While the Reveille Club’s annual golf tournament, started in 1990 (and now known as the Pete Stanley Memorial Classic), raises thousands of dollars, which are used to make contributions to student organizations at TAMU, the C.A.M.P. (i.e., Caring Aggie Mentoring Program), co-founded by Sam Williams and Freddie Wong, in 2005, is a long-term mentoring program. The C.A.M.P. volunteers follow the same group of under-privileged students from the third grade to their high-school graduations. Its volunteers meet once a month, with the same group of children, to participate in life-enriching and fun activities, ranging from attending sporting events to helping at the Houston Food Bank.

As for more details on the ways in which you can get involved with the Reveille Club, you are encouraged to visit its Reveille Club website. Likewise. you are urged to share your edifying Reveille Club stories, which can be posted in the following “Read more” section. 

  

 Below is a picture of those involved in C.A.M.P.

                       

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THE BIRTH OF THE REVEILLE NORTH HOUSTON ORGANIZATION

Phillip Wilkerson (BS Industrial Engineering, 1991), founded the Reveille North Houston Organization, as an offshoot of the Reveille Club meetings on Thursday mornings in the Houston Galleria Area. As Phillip explains it, he found himself “in transition” when the company that he had dedicated his life to for “eighteen years” experienced a “downturn in some of its core businesses.” However, because his “focus” had been in terms of that corporation, he discovered himself lacking in terms of his network, which is why he began attending Reveille Club meetings.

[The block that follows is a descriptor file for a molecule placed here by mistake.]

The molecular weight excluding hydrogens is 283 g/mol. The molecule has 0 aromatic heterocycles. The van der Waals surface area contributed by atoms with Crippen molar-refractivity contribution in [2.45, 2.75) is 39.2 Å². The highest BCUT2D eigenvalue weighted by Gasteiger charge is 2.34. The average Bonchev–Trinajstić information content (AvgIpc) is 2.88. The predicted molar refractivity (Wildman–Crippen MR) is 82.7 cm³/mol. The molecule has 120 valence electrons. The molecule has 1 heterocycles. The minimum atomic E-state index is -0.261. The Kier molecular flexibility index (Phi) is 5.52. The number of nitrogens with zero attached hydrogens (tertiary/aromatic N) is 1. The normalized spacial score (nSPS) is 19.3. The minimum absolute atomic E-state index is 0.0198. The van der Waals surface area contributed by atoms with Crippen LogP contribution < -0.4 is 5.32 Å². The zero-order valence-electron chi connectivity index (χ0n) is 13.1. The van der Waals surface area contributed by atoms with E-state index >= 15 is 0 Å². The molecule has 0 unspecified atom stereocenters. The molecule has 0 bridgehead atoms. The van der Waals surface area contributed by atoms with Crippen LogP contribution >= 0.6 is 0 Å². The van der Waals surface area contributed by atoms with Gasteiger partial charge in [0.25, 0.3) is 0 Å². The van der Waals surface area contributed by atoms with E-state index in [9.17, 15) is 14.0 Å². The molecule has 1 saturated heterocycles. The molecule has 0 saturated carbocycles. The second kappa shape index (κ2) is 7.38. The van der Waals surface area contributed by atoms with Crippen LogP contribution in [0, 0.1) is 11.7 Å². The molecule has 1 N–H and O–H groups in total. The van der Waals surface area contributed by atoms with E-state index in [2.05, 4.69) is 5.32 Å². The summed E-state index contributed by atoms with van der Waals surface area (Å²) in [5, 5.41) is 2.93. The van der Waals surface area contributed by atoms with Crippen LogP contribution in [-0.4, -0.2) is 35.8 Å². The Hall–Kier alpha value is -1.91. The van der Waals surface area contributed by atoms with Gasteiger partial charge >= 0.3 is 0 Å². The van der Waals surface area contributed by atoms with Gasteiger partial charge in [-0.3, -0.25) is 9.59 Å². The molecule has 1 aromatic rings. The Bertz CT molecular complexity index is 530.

After Phillip learned about the successes of newly-formed, Houston-based, Aggie-owned companies, in an enlightening session held by TAMU’s Dr. Richard Lester honoring them, he was inspired to start his See the Beacon, Personalized Management Solutions, Business. Yet, it was also at the Reveille Club meetings that Phillip learned about many Reveille Club members, who lived in or near The Woodlands, Texas, and who were attending very few meetings, due to the drive-times and their busy schedules. Thus, he started the Reveille North Houston Organization, as the Fall 2016 “Start of School” approached.

At the onset, a handful of Aggies began meeting for breakfast at “Another Broken Egg” restaurant at 19075 Interstate 45 S Suite 102, Shenandoah, TX 77385 on Friday mornings. However, while that restaurant did an excellent job of serving those who were attending the Reveille North Houston Organization meetings during the first few months, the number of attendees soon outgrew that restaurant’s capacity, which led to the Reveille North Houston Organization moving its meetings to Cilantro’s Mexican Grill (i.e., at 314 Sawdust Road, The Woodlands, TX 77380) before 2016 had ended, and then to Luby’s Cafeteria (i.e., at 922 Lake Front Circle, The Woodlands, TX 77380) during May 2017.